The Fijian Drua have won their maiden National Rugby Championship in just their second season, and in their first final appearance, overcoming a very good Queensland Country side in front of a huge Churchill Park crowd in Lautoka.
The final was in instant classic, with elements of the defensive battle won Perth Spirit the 2016 title and the sporadic points explosions that pushed Country to their maiden championship last season.
Here are the moments that stood out for me...
Fiji triumph on the back of un-Fiji rugby
The sight of thousands of umbrellas on the Churchill Park embankment was colourful and great to see, for sure, but it was also an immediate indicator of what sort of rugby the final would require. Though the game might eventually open up – and it did – this was going to have to be a game won on a platform of hard work, rolled-up sleeves, and taking whatever metres could be found.
On paper, this felt like the contest was evening out, maybe even tipping it toward Queensland Country, whose young pack has showed an encouraging appetite of getting stuck into the tough stuff, and by backing their set piece strengths. And in the opening stages, it was Country who grasped this the fastest.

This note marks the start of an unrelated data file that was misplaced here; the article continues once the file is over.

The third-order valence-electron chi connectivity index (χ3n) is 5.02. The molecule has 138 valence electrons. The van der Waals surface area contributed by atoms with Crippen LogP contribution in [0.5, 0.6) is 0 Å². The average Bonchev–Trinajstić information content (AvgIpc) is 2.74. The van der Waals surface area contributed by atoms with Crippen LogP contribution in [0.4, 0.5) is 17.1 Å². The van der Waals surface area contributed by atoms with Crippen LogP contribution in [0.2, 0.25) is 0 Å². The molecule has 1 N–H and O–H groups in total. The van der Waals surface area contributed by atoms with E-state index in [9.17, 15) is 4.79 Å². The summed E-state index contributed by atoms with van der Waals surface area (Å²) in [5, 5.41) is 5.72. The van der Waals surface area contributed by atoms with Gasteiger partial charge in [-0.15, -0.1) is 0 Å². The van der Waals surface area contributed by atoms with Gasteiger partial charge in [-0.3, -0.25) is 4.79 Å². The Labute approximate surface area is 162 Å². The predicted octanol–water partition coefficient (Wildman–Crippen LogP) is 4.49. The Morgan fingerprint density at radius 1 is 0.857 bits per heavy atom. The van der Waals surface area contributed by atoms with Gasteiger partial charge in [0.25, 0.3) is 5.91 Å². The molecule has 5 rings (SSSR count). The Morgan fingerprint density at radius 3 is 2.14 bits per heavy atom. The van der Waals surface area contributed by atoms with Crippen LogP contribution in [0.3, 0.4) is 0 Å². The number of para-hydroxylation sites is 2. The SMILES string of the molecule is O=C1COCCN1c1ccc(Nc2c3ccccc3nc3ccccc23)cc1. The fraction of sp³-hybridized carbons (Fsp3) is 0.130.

When Chris Feauai-Sautia crashed over in the corner to open the scoring, it was reward for the Country forwards taking the direct route first.
What happened next, then, was somewhat unexpected. The Drua replied through the same direct channels, and that’s not so surprising, but the fact that they put the offload away was. They got into the contest through the pick-and drive and their scrum, and then proceeded to score their first four tries the same way.
Bullocking no.8 Eramasi Radrodro has been outstanding for the Drua since winning the starting spot mid-season, and he was in a three-way battle with locks Peni Naulago and Albert Tuisue for the best forward on the field in the first half.